Cover Story

Undermining public sector

Print edition : February 05, 2016

BHEL employees take pledge on the company formation day in Medak on January 1, 2015. Photo: Mohammed Arif

Prime Minister Narendra Modi at the Rourkela Steel Plant before dedicating a 4.5-million-tonne expansion at the plant to the nation, on April 1, 2015. Photo: By Special Arrangment

Steel Authority of India Ltd's Director (Personnel) H.S. Pati during a visit to Salem Steel Plant in Tamil Nadu in November 2014. Photo: BY SPECIAL ARRANGEMENT

Neyveli, May 1963: Prime Minister Jawaharlal Nehru at the 600-megawatt thermal power station set up with Soviet collaboration. Photo: THE HINDU ARCHIVES

January 1, 1962: A stamp commemorating the first public sector oil refinery near Guwahati in Assam. Photo: THE HINDU ARCHIVES

Economic liberalisation has steadily corroded the public sector, allowing private players to acquire valuable assets at low prices and demand extraordinary concessions, but this predatory exercise will have severe ramifications for the workforce and national progress.

In early January, the Bharatiya Janata Party (BJP)-led National Democratic Alliance government’s Ministry of Finance sent out two contradictory signals. The first was a statement from Finance Minister Arun Jaitley that increased government spending on public investment would be used as an instrument to revive the sagging economy. “We made an increased allocation towards public investment last year. Public investment will continue to remain stepped up. When you are fighting global slowdown, public spending has to lead the way,” he is reported to have declared at an event to mark the 10th anniversary of the establishment of India Infrastructure Finance Company Ltd (IIFCL), a government enterprise mandated to provide long-term finance to infrastructure projects.

On the day this statement was reported, news also broke that the Finance Ministry had written to the Railways that Central funding for it would be cut by Rs.12,000 crore relative to the original budgetary allocation, bringing it down to Rs.28,000 crore from the Rs.40,000 crore provided for in Budget 2015-16. According to reports, the Ministry said that “the ceiling of Rs.28,000 crore for Plan expenditure in Revised Estimate 2015-16 is fixed after careful review of pace of expenditure and the resource position of the government”.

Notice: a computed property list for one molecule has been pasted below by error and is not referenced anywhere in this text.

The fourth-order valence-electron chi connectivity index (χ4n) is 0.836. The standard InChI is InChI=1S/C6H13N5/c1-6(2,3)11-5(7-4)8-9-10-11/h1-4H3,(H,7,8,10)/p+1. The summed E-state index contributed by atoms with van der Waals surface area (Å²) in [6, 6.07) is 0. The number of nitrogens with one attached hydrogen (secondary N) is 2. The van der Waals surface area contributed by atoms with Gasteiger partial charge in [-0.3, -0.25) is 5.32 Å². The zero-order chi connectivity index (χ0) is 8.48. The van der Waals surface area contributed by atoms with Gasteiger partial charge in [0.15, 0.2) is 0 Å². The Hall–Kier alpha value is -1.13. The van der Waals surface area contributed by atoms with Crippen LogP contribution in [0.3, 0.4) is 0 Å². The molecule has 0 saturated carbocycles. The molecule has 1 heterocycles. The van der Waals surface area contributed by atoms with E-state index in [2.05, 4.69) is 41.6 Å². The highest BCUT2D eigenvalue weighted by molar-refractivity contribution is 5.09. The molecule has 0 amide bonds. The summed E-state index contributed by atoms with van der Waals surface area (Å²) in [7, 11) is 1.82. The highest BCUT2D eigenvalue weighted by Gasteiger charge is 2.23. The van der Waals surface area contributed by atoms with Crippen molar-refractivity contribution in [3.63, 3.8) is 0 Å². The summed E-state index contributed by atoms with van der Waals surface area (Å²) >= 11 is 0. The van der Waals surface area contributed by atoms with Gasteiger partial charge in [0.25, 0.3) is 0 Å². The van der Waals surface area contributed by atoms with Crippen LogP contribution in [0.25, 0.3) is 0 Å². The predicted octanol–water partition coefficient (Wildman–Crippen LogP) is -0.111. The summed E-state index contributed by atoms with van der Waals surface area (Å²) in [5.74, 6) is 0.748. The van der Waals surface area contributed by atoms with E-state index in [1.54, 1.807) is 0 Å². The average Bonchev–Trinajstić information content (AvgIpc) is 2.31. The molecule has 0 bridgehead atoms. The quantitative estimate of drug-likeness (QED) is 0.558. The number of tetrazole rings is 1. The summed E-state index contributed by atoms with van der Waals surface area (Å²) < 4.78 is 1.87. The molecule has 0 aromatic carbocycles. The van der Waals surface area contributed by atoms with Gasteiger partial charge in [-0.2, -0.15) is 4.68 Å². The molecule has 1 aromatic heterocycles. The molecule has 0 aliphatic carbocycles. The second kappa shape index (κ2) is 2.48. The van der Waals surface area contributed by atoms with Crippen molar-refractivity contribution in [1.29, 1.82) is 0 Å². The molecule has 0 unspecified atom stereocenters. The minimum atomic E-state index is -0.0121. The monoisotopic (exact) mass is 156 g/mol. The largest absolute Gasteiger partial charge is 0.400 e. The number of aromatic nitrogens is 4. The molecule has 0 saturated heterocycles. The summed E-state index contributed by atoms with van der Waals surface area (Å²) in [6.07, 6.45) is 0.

Thus, the blame for the cut had been apportioned between the Railway Ministry’s sluggish investment record and the resource crunch afflicting the Central government.

Specious argument

However, the specious “lack of funds” argument appears to be the dominant explanation for the cut. The Finance Ministry also said that in the missive it would not be able to respond favourably to the Railways’ request for additional funds to meet the costs of implementing the Seventh Pay Commission’s recommendations. In its view, “Since the liability of the General Revenues towards implementation of the recommendations of the 7th Pay Commission is much larger in comparison to [the] Railways, it is not feasible to finance Railways on this account.” Moreover, it argued that: “As a departmentally run commercial organisation, [the] Railways is expected to meet its revenue expenditure from its revenue receipts.”

The message was clear. The Railways was to be left to its own devices in terms of generating funds to cover its enhanced revenue expenditure needs as well as bankroll the additional capital expenditure it requires to make. The government cannot raise additional resources from taxation, so if the Railways must spend more, it must raise tariffs and cut costs to generate greater surpluses.

This position is of significance because Economic Survey 2014-15 had identified the Railways as the principal vehicle for a public investment-led boost to government spending that would drive growth. In the words of the Survey, while “private investment must remain the main engine of long-term growth,” in the short- to medium-term, “public investment, especially by the Railways, will have to play a catalytic role” in triggering growth.

In fact, the argument in Chapter 6 of the Survey is that through additional allocations from the Budget, “the Indian Railways could be the next locomotive of growth”. But judging by the recent Finance Ministry letter, the Railways is now being goaded into raising tariffs to finance large additional expenditures or into finding ways to incentivise the private sector to make part of the investments.